14. The Action
For films that have running times of over two hours, the action is very sparse and when it does arrive, it is so dull. Tim Burton is often criticized for not being able to direct action but his action scenes in Batman are far more memorable than any Chris Nolan managed to produce in his three films. Everything from the scene in the Axis Chemical Factory to the Batmobile chase to the fight between Batman and Joker is well choreographed and most importantly, easy to follow. In Batman Begins, Nolan resorts to filming most of his action extremely close up and employing so many fast cuts that you have no idea who is who or who's fist is meeting with what face. The result is that you just sit there waiting for it to finish and the story to continue. The whole point of an action scene is to get the audience pumped and have a break from the plot progression, it is also a chance for the director to have some fun and give the audience a thrill. Nolan could have just filmed a close up of someone flicking really fast through an Argos catalogue and the audience wouldn't have known any different. Even the final climax with Ra's al Ghul on the train feels lifeless like it's just going through the motions.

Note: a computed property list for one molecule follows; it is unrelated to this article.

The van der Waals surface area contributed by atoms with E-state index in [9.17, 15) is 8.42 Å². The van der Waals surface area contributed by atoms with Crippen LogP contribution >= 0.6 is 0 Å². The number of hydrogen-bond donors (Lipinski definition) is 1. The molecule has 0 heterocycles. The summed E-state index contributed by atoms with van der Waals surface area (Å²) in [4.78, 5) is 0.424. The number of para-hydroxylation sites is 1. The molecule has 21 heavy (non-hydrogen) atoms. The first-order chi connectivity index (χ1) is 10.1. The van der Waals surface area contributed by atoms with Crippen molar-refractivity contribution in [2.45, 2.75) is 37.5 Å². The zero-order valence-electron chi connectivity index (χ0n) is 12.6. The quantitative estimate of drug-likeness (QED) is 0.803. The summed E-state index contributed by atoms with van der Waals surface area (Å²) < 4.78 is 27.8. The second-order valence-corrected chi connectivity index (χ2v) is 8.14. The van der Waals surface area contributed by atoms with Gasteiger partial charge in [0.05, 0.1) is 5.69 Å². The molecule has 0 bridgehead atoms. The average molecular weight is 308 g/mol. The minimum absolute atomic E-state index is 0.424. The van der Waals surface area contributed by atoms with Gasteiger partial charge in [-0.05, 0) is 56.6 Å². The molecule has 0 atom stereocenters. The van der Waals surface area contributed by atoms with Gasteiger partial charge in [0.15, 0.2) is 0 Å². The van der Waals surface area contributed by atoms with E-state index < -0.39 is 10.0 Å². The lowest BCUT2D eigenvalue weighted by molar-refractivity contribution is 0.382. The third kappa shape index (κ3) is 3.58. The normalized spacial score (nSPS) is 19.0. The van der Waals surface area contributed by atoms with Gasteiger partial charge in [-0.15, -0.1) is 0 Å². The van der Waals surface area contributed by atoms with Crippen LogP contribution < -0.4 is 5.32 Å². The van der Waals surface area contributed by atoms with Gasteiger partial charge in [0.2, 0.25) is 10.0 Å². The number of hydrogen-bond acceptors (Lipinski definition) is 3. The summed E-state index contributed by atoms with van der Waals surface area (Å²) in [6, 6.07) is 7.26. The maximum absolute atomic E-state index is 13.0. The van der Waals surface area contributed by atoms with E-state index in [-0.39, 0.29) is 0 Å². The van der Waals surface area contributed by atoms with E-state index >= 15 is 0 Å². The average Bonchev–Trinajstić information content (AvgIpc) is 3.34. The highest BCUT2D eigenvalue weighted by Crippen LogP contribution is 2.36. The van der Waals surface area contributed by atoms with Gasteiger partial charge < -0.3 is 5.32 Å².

The action took one step forward in The Dark Knight but the confrontation with the Joker came no where close to being as thrilling as it was in The Gotham Cathedral between Keaton and Nicholson. And if it was one step forward in TDK it was two steps back in The Dark Knight Rises with the extremely dull fist fight between Batman and Bane which is supposed to be one of the highlights of the film. It had all of Nolan's trademarks, awkward choreography involving too many extras and lacking any kind of flair to make it interesting. TDKR best sequence was the collapsing football field but that was spoilt in the trailers long before the film's release. Before anyone mentions the TDK scene when Dent is being transferred in the prison van, I admit it is the best action scene out of all three Nolan Batman films but it also is a prime example of how incoherent Nolan is when it comes to directing and editing action.